Of this lump sum, 5% is from the bank's overall lending portfolio, US $200 million for improving market infrastructure and mobilizing farmers and US $150 million through the KCB Foundation to supporting livestock farmers.
The KCB Group also committed to work with the MasterCard Foundation in contributing US $30 million each year to helping smallholder farmers to access credit and market information using mobile devices.
Joshua Oigara, the Group CEO tasked his counterparts in the Banking sector of sub-Saharan Africa to match KCB's commitment to contribute to agricultural financing.
"We need to increase financing to boost production and income for smallholder farmers, local seed companies and other agricultural businesses," he said.
The World Food Programme (WFP)
The WFP committed to purchasing agricultural products worth at least US $120 million each year from smallholder farmers through a partnership called the Patient Procurement Platform which was declared by Ertharin Cousin the Executive Director,
The investment, which according to Cousin represents 10% of the WFP's annual procurement budget is planned to expand into Kenya and three other countries in 2017.
OCP Africa is a holding company that supports African development in among other areas, availability of fertilisers. It is a subsidiary of the global OCP Group.
Tark Choho, the Managing Director Group and CEO of OCP Africa announced a US $150 million commitment for the next five years to support local fertilizer distribution, storage and blending in Africa.
This will be coupled with building fertilizer plants in sub-Saharan Africa with the expectation of significantly increasing access to fertilizers for Africa's smallholder farmers at an estimated cost US $1 billion.
The International Fund for Agricultural Development (IFAD)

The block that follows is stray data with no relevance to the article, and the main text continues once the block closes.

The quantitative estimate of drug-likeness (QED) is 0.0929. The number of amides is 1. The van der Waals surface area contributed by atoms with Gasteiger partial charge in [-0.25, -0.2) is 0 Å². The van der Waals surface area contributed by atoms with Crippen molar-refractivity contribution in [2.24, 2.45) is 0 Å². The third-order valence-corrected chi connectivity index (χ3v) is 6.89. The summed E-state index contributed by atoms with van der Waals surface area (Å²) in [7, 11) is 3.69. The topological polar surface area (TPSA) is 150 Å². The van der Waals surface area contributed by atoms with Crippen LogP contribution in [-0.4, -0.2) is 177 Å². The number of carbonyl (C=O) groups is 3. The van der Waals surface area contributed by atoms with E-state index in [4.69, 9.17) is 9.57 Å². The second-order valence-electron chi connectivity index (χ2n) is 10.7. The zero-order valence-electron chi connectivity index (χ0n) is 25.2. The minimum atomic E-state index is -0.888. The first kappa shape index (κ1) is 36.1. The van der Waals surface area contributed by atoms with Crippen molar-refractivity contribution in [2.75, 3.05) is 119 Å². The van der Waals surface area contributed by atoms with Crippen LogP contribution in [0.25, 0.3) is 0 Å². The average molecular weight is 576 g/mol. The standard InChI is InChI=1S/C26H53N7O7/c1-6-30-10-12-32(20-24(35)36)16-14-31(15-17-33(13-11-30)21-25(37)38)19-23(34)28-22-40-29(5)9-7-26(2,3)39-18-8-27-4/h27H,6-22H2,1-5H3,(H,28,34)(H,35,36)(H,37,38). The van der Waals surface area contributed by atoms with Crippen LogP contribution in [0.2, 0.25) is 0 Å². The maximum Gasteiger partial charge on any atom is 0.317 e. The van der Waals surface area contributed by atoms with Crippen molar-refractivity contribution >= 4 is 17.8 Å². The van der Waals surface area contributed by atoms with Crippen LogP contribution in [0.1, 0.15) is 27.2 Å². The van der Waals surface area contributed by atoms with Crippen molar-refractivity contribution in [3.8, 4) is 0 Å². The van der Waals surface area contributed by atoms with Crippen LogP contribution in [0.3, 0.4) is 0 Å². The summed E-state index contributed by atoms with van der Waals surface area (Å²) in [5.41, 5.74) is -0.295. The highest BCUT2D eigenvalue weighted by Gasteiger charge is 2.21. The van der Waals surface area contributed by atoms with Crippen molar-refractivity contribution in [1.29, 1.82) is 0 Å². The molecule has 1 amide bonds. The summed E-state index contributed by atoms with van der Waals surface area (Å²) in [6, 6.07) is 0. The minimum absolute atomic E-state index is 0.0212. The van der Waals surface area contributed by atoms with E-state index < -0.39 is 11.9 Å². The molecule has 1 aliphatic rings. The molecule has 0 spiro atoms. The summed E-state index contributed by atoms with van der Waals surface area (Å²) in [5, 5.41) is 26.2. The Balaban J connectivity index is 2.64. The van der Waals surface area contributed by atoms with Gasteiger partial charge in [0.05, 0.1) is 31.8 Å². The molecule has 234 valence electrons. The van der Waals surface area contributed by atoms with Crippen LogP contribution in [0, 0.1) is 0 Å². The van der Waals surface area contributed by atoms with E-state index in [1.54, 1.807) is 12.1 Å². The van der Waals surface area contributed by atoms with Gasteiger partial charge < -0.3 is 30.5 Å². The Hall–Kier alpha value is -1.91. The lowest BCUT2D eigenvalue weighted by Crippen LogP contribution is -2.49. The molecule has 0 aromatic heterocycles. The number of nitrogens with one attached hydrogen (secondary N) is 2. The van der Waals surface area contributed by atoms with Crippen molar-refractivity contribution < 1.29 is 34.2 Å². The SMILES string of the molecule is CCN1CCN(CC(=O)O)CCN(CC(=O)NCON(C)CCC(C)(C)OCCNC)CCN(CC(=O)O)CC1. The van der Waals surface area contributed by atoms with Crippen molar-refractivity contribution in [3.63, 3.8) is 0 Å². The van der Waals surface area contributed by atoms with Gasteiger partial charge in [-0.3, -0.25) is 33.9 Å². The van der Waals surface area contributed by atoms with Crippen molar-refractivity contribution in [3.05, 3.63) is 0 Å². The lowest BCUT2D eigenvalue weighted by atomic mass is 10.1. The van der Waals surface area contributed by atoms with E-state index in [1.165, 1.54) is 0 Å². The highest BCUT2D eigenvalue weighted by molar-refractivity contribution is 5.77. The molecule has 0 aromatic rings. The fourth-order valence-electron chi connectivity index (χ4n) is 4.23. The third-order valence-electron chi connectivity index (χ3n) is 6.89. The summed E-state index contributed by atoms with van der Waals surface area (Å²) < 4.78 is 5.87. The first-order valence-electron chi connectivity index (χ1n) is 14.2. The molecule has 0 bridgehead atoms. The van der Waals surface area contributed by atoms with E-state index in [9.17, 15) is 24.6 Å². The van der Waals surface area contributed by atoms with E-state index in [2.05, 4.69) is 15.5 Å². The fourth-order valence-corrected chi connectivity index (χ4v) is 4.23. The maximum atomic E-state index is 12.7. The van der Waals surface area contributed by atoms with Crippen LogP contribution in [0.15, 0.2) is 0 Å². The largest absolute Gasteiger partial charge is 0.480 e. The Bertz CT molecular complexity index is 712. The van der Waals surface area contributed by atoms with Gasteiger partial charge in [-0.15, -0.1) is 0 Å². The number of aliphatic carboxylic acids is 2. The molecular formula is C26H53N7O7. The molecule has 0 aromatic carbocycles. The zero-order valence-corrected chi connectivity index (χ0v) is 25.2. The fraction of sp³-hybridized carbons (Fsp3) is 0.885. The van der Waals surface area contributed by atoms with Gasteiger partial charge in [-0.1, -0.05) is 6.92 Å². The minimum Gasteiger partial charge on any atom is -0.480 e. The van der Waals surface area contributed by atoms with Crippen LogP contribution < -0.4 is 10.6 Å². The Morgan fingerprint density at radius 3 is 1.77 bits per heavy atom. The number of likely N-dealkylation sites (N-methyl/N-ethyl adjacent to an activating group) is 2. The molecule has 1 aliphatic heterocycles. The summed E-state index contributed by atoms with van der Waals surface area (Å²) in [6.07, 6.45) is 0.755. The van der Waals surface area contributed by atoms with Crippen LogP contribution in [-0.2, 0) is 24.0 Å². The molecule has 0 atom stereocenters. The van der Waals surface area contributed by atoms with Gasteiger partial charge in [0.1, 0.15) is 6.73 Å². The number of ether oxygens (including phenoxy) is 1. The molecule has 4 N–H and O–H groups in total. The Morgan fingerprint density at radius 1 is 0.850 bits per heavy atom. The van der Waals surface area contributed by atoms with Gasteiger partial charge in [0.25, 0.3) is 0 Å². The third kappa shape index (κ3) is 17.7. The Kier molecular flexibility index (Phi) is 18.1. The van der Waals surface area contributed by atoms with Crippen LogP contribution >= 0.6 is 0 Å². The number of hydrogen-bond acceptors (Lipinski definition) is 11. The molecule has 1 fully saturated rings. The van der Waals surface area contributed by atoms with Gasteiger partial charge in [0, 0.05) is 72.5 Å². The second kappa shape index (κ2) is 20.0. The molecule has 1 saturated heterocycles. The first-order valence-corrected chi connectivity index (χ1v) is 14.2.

IFAD whose President Kanayo Nwanze was awarded the inaugural Africa Food Prize at the Forum on Wednesday committed over US$ 3 billion to African agriculture over the next six years.
According to Nwanze, this commitment is part of the Fund's current policy of spending at least 50% of its annual US $1.1 billion budget in Africa.
He hinted that IFAD's focus will be put on intensive job creation in farming and food production, particularly for African youth and women.
"Those of us who have been fortunate to achieve so much over a rich and full lifetime must now do everything in our power to provide our young people with opportunity and hope," he said.
Yara International ASA
Yara International ASA (Yara) is a global firm specialising in agricultural products. Founded in 1905 to solve the emerging famine in Europe, Yara has been involved in African agriculture for more than 50 years.
The CEO, Svein Tore Holsether pledged to continue with significant investments that can link smallholder farmers to lucrative value chains.
"We believe there is a tremendous opportunity for the African agricultural sector to grow from being a net importer to an exporter of food," Tore said.
All these commitments were made by these partners at the AGRF, which was established in 2010 as a Forum that brings together a range of stakeholders in African agriculture including African Heads of State, ministers, farmers, private agribusiness firms, financial institutions, NGOs, civil society, scientists, as well as international "development and technical partners" of Africa to discuss and develop concrete plans for achieving the green revolution in Africa.
The sixth edition of the forum has also attracted among others, former Nigerian President Olusegun Obasanjo, former Tanzanian President Jakaya Kikwete and Her Excellency Rhoda Peace Tumusiime the AU Commissioner for Agriculture and Rural Economy.